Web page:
As the Philippines’ human rights record takes its turn to be examined
by the U.N. Human Rights Council’s (UNHRC) Universal Periodic Review (UPR) Working Group, the country’s controversial
justice secretary has his work cut out for him. On Nov. 3, the UNHRC released its 13-page report
highlighting, among other issues, drug-related killings, corruption, and violence against women that marked the human rights crisis in the country under the presidency of Rodrigo Duterte.
More than 6,000 suspected drug dealers had been killed in police operations, according to data
released by the Philippine government. Human rights groups estimate as many as 30,000 deaths.
Justice secretary Jesus Crispin Remulla has a steep hill to climb to prove his Nov. 10
statement that the Philippine government “assures full enjoyment of human rights by all Filipinos.” Llore Pasco
, whose two sons were extrajudicially killed during anti-drug operations in 2017, disagrees: “How can the government claim that it brought justice to the thousands of victims of Duterte’s drug war when no justice has been given my sons?” Pasco is again part of the Philippine UPR Watch delegation taking part in the UNHRC discussions as a representative of families of the victims of Duterte’s “drug war” under the group Rise Up for Life and for Rights.
The delegation has urged Remulla and the Marcos government to go beyond platitudes to show the world that it is doing enough to improve the dismal human rights situation in the Philippines. The delegation said, “If the Philippine government wishes respect, it must sincerely promise to stop human rights violations and prosecute past perpetrators,” reports Inquirer.net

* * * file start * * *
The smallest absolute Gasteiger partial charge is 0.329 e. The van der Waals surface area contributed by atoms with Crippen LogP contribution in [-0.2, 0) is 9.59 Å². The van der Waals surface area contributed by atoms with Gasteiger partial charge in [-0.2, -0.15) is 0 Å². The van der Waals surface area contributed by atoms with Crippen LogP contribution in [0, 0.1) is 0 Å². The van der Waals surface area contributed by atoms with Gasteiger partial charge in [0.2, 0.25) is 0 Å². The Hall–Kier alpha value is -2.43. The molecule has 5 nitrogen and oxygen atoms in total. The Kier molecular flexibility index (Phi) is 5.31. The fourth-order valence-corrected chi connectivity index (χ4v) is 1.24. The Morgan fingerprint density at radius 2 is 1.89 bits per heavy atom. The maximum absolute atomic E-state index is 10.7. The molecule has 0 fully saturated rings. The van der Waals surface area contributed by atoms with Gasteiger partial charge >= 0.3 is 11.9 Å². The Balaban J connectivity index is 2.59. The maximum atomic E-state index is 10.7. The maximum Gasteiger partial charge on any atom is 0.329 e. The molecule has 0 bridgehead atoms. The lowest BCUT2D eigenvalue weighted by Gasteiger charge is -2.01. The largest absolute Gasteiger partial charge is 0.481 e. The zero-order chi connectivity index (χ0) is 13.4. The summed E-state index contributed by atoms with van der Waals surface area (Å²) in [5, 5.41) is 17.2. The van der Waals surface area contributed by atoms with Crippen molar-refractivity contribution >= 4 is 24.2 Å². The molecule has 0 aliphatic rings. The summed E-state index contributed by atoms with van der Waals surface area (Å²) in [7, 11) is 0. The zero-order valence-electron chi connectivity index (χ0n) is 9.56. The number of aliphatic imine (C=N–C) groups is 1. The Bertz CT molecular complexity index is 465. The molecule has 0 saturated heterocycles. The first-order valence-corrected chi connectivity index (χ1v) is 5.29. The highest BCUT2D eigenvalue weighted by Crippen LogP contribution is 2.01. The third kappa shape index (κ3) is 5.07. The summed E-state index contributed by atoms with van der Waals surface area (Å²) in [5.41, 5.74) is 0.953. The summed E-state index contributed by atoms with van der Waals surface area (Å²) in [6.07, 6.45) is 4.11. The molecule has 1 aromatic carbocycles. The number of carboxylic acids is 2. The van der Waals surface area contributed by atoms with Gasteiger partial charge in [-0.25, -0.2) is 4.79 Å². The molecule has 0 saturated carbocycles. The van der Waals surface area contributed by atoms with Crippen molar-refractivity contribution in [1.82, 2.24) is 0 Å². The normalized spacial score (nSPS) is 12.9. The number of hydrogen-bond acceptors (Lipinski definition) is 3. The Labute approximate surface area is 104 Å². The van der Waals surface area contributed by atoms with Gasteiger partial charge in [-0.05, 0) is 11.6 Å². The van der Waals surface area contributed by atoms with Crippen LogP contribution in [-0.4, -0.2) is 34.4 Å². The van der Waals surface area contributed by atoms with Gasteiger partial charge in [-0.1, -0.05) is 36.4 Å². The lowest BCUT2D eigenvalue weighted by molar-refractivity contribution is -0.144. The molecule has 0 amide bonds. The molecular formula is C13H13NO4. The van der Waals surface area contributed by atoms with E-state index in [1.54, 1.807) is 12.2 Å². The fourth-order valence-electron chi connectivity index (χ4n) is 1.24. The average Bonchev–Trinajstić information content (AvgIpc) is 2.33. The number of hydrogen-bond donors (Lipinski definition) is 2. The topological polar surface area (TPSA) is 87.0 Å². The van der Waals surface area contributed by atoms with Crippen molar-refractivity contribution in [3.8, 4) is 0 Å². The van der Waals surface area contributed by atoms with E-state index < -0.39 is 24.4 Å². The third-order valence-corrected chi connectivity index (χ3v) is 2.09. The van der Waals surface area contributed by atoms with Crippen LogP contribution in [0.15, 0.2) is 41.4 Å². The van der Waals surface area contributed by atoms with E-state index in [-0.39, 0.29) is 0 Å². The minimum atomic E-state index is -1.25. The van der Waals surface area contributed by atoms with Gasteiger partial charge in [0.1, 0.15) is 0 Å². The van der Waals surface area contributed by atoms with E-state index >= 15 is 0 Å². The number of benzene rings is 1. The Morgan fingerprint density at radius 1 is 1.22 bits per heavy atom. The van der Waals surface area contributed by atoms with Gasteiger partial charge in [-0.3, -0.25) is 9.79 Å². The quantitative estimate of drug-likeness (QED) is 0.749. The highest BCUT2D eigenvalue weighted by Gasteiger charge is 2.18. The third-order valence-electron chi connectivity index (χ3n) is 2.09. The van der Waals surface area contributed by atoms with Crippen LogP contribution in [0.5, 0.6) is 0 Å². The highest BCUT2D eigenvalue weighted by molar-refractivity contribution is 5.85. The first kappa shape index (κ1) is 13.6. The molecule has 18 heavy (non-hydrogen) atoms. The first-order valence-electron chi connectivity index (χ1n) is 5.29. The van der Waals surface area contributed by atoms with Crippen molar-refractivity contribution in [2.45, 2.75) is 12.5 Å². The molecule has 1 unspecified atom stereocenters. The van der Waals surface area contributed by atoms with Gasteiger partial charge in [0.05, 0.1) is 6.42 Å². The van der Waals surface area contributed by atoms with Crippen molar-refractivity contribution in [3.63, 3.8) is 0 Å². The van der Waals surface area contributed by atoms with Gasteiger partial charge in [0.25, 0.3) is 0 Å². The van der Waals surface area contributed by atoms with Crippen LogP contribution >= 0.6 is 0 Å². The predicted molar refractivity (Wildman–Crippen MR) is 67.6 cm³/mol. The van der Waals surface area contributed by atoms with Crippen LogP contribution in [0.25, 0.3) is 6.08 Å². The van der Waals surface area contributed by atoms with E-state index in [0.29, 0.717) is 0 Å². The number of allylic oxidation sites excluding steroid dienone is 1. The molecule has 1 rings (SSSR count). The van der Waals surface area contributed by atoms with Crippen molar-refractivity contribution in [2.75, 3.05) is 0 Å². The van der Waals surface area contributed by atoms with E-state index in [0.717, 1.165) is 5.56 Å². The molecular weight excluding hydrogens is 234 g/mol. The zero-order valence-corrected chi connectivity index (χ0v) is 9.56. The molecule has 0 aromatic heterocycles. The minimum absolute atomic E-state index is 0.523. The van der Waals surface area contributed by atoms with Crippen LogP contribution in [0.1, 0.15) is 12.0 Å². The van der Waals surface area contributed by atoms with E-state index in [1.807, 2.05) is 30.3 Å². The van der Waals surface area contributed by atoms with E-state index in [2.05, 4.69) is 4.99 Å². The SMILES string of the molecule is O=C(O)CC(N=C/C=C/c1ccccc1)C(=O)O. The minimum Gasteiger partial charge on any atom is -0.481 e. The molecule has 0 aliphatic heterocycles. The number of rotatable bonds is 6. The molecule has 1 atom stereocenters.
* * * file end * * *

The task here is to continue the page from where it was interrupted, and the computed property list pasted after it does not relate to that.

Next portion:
Since President Ferdinand Marcos Jr. assumed office in July, his critics said he has failed to demonstrate a serious commitment to human rights. In his first State of the Nation Address, he failed to mention human rights, justice, and peace, reports Rappler
. In so doing, he evaded the question of accountability for the estimated 27,000 Filipinos killed in Duterte’s bloody “drug war.”
Last September, Marcos Jr. appointed Richard Palpal-latoc
, described by Human Rights Watch as a “loyalist lawyer with no discernable experience in human rights work,” as chairperson of the Commission on Human Rights. The commission was created to respond to the atrocities committed during the martial law regime — the same atrocities Marcos Jr. and his family refuse to acknowledge.
The National Union of Peoples’ Lawyers (NUPL), a member of the delegation, filed a complaint before the U.N. to hold the Philippine government accountable for the attacks and killings of lawyers, prosecutors, and judges. Under the Marcos Jr. administration, “members of the NUPL were … falsely branded as ‘urban operatives’ of the underground movement while the NUPL itself has been profiled as a ‘communist terrorist group’,” the NUPL said in a statement
. NUPL secretary general Josalee S. Deinla said, “If lawyers are hampered from freely and independently exercising their profession and if judges are threatened for their judicial decisions, access to justice and judicial independence will suffer.”